Indonesia : Income inequality, Dwell time in selected countries
Economic growth averaging about 6% over the past 6 years has helped to
lift 8.6 million people out of poverty. Yet 29 million Indonesians continue
to live below the government’s poverty line, and an...
other 30 million
would join them in the event of even a small reduction in their incomes.
Of those employed, 60% work in the informal sector, where incomes are
low. Further, income inequality as measured by the Gini coefficient has
worsened from 0.35 in 2008 to 0.41 in 2011 (Figure 3.24.15).
Improved public infrastructure would make a significant contribution
to reducing poverty and closing gaps in income inequality.
Toward reducing poverty, better infrastructure, particularly for
transportation and generating electricity, would support growth
in manufacturing, which generates jobs in the formal sector. The
performance of manufacturing has been lackluster since the late 1990s
and started to improve only in the past 2 years.
Congested ports and rising logistic costs are major constraints on the
expansion of manufacturing. The average time ships spend at Tanjung
Priok, the country’s main port, stretched to 6.7 days in January 2012 from
4.9 days in 2010. This compares with 1–2 days at Asia’s most efficient ports
(Figure 3.24.16). It costs $750 to transport a container 56 kilometers from
the Cikarang industrial zone to Tanjung Priok port, almost 70% more
than moving a container a similar distance in Malaysia. The difference is
primarily caused by road congestion in Indonesia.
Toward closing income gaps, investment in infrastructure is
needed to address high poverty rates in rural areas, which average
14.7% compared with 8.6% in urban areas. Surveys suggest that 41% of
district roads and 24% of provincial roads throughout Indonesia are
in bad condition. Development prospects are poor for rural areas that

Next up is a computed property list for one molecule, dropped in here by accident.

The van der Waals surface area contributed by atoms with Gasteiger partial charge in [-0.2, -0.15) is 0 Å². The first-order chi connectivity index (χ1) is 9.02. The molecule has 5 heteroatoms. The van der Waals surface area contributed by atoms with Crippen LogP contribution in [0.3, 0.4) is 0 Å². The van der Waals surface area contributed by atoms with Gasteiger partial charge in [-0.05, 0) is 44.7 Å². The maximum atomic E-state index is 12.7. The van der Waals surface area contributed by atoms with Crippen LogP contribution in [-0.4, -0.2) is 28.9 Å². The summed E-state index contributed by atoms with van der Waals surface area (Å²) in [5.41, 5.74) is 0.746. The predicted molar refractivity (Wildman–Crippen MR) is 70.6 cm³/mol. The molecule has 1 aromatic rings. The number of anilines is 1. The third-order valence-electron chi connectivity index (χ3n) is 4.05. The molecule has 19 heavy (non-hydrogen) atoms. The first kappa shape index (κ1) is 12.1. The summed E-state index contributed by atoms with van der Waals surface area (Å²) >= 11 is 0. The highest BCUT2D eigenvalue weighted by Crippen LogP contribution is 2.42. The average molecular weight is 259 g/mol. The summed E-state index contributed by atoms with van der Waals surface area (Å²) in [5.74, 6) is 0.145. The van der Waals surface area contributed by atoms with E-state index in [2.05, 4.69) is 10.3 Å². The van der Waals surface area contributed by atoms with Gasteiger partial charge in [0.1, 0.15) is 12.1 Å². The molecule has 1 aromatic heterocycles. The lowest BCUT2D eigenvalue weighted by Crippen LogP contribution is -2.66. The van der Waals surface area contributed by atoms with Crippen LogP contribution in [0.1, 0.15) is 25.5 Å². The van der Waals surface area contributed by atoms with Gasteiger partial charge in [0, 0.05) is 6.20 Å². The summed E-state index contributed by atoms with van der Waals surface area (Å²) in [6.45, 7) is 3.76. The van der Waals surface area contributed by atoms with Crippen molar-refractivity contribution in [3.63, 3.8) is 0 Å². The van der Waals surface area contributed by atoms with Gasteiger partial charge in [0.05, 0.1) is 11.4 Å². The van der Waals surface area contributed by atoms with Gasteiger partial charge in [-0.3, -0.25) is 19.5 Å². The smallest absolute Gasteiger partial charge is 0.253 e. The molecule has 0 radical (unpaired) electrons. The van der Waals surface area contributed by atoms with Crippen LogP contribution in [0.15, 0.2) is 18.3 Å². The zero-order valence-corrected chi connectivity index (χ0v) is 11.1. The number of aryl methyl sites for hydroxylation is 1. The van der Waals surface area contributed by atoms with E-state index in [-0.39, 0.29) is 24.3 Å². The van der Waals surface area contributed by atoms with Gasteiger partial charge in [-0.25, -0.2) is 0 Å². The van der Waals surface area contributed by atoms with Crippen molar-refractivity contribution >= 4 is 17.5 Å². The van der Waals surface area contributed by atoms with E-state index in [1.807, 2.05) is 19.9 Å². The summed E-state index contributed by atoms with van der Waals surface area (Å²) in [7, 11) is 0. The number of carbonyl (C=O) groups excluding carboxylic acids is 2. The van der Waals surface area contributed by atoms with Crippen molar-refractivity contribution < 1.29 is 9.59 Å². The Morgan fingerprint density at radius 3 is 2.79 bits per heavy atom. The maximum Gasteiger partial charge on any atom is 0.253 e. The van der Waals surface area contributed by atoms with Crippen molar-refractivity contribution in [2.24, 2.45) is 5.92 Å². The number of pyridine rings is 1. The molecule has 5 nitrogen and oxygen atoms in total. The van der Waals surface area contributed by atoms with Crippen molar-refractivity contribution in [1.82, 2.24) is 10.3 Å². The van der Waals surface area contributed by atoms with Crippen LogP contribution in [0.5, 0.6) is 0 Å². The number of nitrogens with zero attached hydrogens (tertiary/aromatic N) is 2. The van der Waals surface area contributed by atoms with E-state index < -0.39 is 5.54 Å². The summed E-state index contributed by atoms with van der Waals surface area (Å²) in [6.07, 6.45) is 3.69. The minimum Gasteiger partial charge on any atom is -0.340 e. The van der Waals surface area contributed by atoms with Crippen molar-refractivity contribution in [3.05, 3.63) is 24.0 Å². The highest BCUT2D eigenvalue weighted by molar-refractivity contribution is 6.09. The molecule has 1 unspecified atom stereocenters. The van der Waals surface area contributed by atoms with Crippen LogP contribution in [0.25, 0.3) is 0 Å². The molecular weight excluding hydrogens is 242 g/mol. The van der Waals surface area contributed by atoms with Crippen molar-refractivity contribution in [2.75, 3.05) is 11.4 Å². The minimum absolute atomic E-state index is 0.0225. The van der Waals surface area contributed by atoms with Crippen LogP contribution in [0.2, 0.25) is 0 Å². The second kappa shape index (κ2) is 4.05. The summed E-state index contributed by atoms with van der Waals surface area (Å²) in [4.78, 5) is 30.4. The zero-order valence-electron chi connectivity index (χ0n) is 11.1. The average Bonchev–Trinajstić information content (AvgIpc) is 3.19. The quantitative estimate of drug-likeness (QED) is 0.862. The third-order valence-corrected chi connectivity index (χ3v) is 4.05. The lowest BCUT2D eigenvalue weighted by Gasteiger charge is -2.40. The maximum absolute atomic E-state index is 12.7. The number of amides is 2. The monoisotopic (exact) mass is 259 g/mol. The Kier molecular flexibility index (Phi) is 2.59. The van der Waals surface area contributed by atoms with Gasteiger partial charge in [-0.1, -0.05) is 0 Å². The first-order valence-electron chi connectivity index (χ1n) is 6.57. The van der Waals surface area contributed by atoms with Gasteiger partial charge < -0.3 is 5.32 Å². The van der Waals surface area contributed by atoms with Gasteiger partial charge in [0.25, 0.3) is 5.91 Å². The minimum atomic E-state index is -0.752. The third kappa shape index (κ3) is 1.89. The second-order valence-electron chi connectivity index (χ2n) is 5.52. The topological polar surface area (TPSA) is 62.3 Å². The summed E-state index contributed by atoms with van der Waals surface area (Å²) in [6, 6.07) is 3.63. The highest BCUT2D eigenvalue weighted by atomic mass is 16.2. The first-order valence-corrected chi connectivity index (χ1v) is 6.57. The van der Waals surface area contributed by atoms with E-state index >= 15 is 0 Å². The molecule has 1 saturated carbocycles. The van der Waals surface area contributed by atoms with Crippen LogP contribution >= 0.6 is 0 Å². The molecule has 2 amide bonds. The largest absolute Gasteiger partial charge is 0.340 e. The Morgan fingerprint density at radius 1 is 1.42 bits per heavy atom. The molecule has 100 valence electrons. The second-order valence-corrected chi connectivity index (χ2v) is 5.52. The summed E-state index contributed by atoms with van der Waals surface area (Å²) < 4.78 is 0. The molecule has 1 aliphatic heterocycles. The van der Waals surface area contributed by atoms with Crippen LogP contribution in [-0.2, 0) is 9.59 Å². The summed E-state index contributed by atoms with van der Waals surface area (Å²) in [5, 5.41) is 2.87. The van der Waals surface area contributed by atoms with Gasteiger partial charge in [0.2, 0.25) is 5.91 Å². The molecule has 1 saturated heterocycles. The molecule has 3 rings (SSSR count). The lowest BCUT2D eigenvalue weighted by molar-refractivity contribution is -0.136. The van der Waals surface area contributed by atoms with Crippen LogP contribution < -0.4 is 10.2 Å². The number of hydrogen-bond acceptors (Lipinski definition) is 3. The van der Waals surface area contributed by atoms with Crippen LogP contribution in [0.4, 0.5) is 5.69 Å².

lack good connections with towns and markets. Finally, poverty in
some eastern provinces is even higher—at 24.1% in Maluku and Papua.
Weak infrastructure there hinders economic activity, the growth of
employment, and access to services such as education and health care.
The government’s master plan to accelerate economic development,
known by its Indonesia acronym MP3EI, has three main pillars:
developing six economic corridors, improving connectivity both within
the country and internationally, and strengthening human resource
capacity and technology. Acting to support these goals, the government
has increased its budget for infrastructure, with a large share allocated
to eastern provinces. Substantial additional funding could become available if the government redirected huge budget allocations for fuel
subsidies, equivalent to 2.6% of GDP in 2012, toward infrastructure and
social development. The fuel subsidies benefit mainly higher-income
Progress on infrastructure is being achieved. Work started last year
on 182 infrastructure projects valued at $65 billion under the MP3EI
program. Funding came from private companies (44%), state-owned
enterprises (20%), governments (19%), and public–private partnerships
(17%). Nearly 40% of this amount was allocated to eastern provinces.
More projects are scheduled for this year.
Source:Statistics Indonesia. http://www.bps.go.id/ (accessed 2 March 2013)., Note: Dwell time is the number of days a cargo container averagely stays in a port.
Indonesia Infrastructure Initiative. 2012.
Journal of the Indonesia Infrastructure Initiative PRAKARSA. Issue 10. April